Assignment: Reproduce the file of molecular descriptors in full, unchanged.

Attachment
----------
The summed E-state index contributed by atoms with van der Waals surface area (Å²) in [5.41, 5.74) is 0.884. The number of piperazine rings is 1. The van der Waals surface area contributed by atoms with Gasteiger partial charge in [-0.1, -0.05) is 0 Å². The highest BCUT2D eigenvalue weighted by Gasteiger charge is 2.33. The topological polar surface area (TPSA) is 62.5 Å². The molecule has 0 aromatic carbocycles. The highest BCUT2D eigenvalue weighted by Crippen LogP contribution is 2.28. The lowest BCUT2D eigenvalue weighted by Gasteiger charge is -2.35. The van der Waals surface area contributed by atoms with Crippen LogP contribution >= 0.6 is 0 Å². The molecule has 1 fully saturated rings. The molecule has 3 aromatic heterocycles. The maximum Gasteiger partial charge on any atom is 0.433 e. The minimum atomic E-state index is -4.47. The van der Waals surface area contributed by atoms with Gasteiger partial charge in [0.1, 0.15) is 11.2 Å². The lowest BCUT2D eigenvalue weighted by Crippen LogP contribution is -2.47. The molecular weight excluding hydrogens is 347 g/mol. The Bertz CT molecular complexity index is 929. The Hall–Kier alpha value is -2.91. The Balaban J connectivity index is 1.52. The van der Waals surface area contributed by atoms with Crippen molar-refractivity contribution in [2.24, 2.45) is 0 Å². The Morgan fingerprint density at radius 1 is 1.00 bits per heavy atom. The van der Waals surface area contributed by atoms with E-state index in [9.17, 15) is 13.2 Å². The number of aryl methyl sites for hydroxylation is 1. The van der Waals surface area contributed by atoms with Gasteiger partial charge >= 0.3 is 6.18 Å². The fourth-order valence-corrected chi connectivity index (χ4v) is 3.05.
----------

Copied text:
The summed E-state index contributed by atoms with van der Waals surface area (Å²) in [5.41, 5.74) is 0.884. The number of piperazine rings is 1. The van der Waals surface area contributed by atoms with Gasteiger partial charge in [-0.1, -0.05) is 0 Å². The highest BCUT2D eigenvalue weighted by Gasteiger charge is 2.33. The topological polar surface area (TPSA) is 62.5 Å². The molecule has 0 aromatic carbocycles. The highest BCUT2D eigenvalue weighted by Crippen LogP contribution is 2.28. The lowest BCUT2D eigenvalue weighted by Gasteiger charge is -2.35. The van der Waals surface area contributed by atoms with Crippen LogP contribution >= 0.6 is 0 Å². The molecule has 1 fully saturated rings. The molecule has 3 aromatic heterocycles. The maximum Gasteiger partial charge on any atom is 0.433 e. The minimum atomic E-state index is -4.47. The van der Waals surface area contributed by atoms with Gasteiger partial charge in [0.1, 0.15) is 11.2 Å². The lowest BCUT2D eigenvalue weighted by Crippen LogP contribution is -2.47. The molecular weight excluding hydrogens is 347 g/mol. The Bertz CT molecular complexity index is 929. The Hall–Kier alpha value is -2.91. The Balaban J connectivity index is 1.52. The van der Waals surface area contributed by atoms with Crippen molar-refractivity contribution in [2.24, 2.45) is 0 Å². The Morgan fingerprint density at radius 1 is 1.00 bits per heavy atom. The van der Waals surface area contributed by atoms with E-state index in [9.17, 15) is 13.2 Å². The number of aryl methyl sites for hydroxylation is 1. The van der Waals surface area contributed by atoms with Gasteiger partial charge >= 0.3 is 6.18 Å². The fourth-order valence-corrected chi connectivity index (χ4v) is 3.05.